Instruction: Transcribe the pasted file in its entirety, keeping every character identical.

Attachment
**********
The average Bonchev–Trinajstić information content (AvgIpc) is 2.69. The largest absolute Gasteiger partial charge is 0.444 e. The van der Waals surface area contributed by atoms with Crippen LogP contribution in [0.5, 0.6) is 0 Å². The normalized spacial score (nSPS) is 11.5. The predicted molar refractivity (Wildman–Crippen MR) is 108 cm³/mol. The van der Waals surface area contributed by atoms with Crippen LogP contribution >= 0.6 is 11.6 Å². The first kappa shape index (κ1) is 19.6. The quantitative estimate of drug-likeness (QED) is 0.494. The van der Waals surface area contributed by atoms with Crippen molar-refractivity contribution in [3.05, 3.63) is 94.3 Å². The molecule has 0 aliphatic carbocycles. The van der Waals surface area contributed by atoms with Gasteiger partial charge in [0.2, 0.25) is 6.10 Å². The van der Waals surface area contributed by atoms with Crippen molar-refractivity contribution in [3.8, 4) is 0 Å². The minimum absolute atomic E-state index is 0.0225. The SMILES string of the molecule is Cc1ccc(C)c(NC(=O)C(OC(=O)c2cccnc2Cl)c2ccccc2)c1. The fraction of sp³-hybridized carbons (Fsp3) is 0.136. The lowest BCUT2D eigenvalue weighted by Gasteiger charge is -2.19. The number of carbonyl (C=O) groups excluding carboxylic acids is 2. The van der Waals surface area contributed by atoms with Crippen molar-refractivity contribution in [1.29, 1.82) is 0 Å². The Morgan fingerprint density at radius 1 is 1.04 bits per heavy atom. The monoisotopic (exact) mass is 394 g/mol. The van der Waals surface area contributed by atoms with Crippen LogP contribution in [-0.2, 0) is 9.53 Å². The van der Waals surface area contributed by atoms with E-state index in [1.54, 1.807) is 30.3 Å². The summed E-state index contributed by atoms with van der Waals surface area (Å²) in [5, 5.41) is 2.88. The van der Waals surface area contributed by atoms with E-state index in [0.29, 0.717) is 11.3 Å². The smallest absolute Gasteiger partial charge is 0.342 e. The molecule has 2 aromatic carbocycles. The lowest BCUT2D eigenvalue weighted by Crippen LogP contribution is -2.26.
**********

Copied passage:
The average Bonchev–Trinajstić information content (AvgIpc) is 2.69. The largest absolute Gasteiger partial charge is 0.444 e. The van der Waals surface area contributed by atoms with Crippen LogP contribution in [0.5, 0.6) is 0 Å². The normalized spacial score (nSPS) is 11.5. The predicted molar refractivity (Wildman–Crippen MR) is 108 cm³/mol. The van der Waals surface area contributed by atoms with Crippen LogP contribution >= 0.6 is 11.6 Å². The first kappa shape index (κ1) is 19.6. The quantitative estimate of drug-likeness (QED) is 0.494. The van der Waals surface area contributed by atoms with Crippen molar-refractivity contribution in [3.05, 3.63) is 94.3 Å². The molecule has 0 aliphatic carbocycles. The van der Waals surface area contributed by atoms with Gasteiger partial charge in [0.2, 0.25) is 6.10 Å². The van der Waals surface area contributed by atoms with Crippen molar-refractivity contribution in [3.8, 4) is 0 Å². The minimum absolute atomic E-state index is 0.0225. The SMILES string of the molecule is Cc1ccc(C)c(NC(=O)C(OC(=O)c2cccnc2Cl)c2ccccc2)c1. The fraction of sp³-hybridized carbons (Fsp3) is 0.136. The lowest BCUT2D eigenvalue weighted by Gasteiger charge is -2.19. The number of carbonyl (C=O) groups excluding carboxylic acids is 2. The van der Waals surface area contributed by atoms with Crippen molar-refractivity contribution in [1.29, 1.82) is 0 Å². The Morgan fingerprint density at radius 1 is 1.04 bits per heavy atom. The monoisotopic (exact) mass is 394 g/mol. The van der Waals surface area contributed by atoms with Crippen LogP contribution in [-0.2, 0) is 9.53 Å². The van der Waals surface area contributed by atoms with E-state index in [1.54, 1.807) is 30.3 Å². The summed E-state index contributed by atoms with van der Waals surface area (Å²) in [5, 5.41) is 2.88. The van der Waals surface area contributed by atoms with E-state index in [0.29, 0.717) is 11.3 Å². The smallest absolute Gasteiger partial charge is 0.342 e. The molecule has 2 aromatic carbocycles. The lowest BCUT2D eigenvalue weighted by Crippen LogP contribution is -2.26.